A study by Dutch doctors recently suggested that people who get tattoos to cover scars and skin grafts typically feel happier with their quality of life and appearance lending credibility to the notion that tattoos can be good for your mental health.
Though the technique isn’t new, the study results may provide the data required for a patient to convince their health insurers to cover qualified treatments under the category of mental health instead of elective cosmetic procedures which are normally not covered.
Although people have been covering scars with tattoo designs for almost as long as tattoos have existed, medical tattooing (also known as dermatography or scar camouflage), is quickly becoming a popular option for burn and skin cancer patients especially those who’ve suffered damage to their face and neck areas.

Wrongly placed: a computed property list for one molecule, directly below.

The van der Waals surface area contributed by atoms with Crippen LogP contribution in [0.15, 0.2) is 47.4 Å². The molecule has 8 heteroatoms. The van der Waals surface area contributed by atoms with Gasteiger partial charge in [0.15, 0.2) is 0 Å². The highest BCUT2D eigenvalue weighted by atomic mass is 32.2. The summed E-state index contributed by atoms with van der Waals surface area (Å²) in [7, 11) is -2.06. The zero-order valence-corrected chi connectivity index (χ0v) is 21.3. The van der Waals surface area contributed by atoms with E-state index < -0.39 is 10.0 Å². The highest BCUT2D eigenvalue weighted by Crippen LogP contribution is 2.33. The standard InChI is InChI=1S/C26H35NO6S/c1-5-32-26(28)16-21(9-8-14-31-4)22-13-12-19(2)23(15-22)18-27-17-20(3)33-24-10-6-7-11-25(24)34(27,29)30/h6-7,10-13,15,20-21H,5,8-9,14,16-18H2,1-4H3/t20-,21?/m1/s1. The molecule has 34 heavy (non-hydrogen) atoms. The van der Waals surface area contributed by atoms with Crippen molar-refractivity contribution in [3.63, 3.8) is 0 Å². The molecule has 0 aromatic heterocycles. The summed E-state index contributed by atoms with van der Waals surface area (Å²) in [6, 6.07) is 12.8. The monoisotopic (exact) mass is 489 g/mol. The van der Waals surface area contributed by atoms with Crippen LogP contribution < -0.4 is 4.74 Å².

Dermatography involves using subtle colors to mimic the look of unscarred skin instead of simply covering a scar or graft with an artistic design.
The most common procedure currently is the adding of nipples to reconstructed breasts for mastectomy patients.
The Dutch study focused on 56 patients, mostly women aged from 19 to 86, who received medical tattoos to cover scars and skin grafts that were left on their head, face, and neck areas after cancer treatments.
What was found was that after tattooing, the patients rated their appearance of the affected areas an average of 40% higher (using a 10 point scale).
The most interesting part of this study truly is the effect that these types of tattoos have on someone’s mental health.
Having highly visible scars on the face can destroy a person’s self-esteem causing or worsening depression and anxiety.
It’s a nice thought that a medical tattoo could give someone their social life back after severe medical trauma and also help them move on from the negative experience rather than staring at a reminder in the mirror every day.